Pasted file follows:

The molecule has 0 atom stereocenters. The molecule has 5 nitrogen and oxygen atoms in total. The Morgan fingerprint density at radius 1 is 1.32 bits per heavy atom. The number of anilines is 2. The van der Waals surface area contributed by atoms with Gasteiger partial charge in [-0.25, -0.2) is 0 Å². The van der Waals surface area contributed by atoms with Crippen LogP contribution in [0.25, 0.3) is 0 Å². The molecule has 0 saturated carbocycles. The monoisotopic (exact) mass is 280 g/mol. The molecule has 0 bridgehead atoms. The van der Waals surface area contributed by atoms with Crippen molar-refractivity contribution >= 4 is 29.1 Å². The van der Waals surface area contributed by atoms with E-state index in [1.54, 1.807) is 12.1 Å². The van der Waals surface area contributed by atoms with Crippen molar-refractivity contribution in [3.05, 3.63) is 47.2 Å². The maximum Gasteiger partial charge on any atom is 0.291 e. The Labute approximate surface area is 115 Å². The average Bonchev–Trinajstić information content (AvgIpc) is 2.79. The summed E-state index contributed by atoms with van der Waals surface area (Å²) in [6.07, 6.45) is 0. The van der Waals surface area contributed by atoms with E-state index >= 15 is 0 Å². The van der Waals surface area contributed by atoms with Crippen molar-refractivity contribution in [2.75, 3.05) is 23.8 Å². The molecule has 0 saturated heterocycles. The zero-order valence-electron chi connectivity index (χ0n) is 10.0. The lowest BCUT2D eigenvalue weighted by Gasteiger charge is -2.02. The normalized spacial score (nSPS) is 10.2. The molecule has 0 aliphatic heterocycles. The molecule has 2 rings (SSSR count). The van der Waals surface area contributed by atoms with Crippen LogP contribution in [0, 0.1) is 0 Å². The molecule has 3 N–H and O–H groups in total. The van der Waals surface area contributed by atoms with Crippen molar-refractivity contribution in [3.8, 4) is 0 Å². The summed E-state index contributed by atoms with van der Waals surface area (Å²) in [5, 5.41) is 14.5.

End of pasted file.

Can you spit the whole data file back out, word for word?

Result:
The molecule has 0 atom stereocenters. The molecule has 5 nitrogen and oxygen atoms in total. The Morgan fingerprint density at radius 1 is 1.32 bits per heavy atom. The number of anilines is 2. The van der Waals surface area contributed by atoms with Gasteiger partial charge in [-0.25, -0.2) is 0 Å². The van der Waals surface area contributed by atoms with Crippen LogP contribution in [0.25, 0.3) is 0 Å². The molecule has 0 saturated carbocycles. The monoisotopic (exact) mass is 280 g/mol. The molecule has 0 bridgehead atoms. The van der Waals surface area contributed by atoms with Crippen molar-refractivity contribution >= 4 is 29.1 Å². The van der Waals surface area contributed by atoms with E-state index in [1.54, 1.807) is 12.1 Å². The van der Waals surface area contributed by atoms with Crippen molar-refractivity contribution in [3.05, 3.63) is 47.2 Å². The maximum Gasteiger partial charge on any atom is 0.291 e. The Labute approximate surface area is 115 Å². The average Bonchev–Trinajstić information content (AvgIpc) is 2.79. The summed E-state index contributed by atoms with van der Waals surface area (Å²) in [6.07, 6.45) is 0. The van der Waals surface area contributed by atoms with E-state index >= 15 is 0 Å². The van der Waals surface area contributed by atoms with Crippen molar-refractivity contribution in [2.75, 3.05) is 23.8 Å². The molecule has 0 saturated heterocycles. The zero-order valence-electron chi connectivity index (χ0n) is 10.0. The lowest BCUT2D eigenvalue weighted by Gasteiger charge is -2.02. The normalized spacial score (nSPS) is 10.2. The molecule has 0 aliphatic heterocycles. The molecule has 2 rings (SSSR count). The van der Waals surface area contributed by atoms with Crippen LogP contribution in [0, 0.1) is 0 Å². The molecule has 3 N–H and O–H groups in total. The van der Waals surface area contributed by atoms with Crippen molar-refractivity contribution in [3.8, 4) is 0 Å². The summed E-state index contributed by atoms with van der Waals surface area (Å²) in [5, 5.41) is 14.5.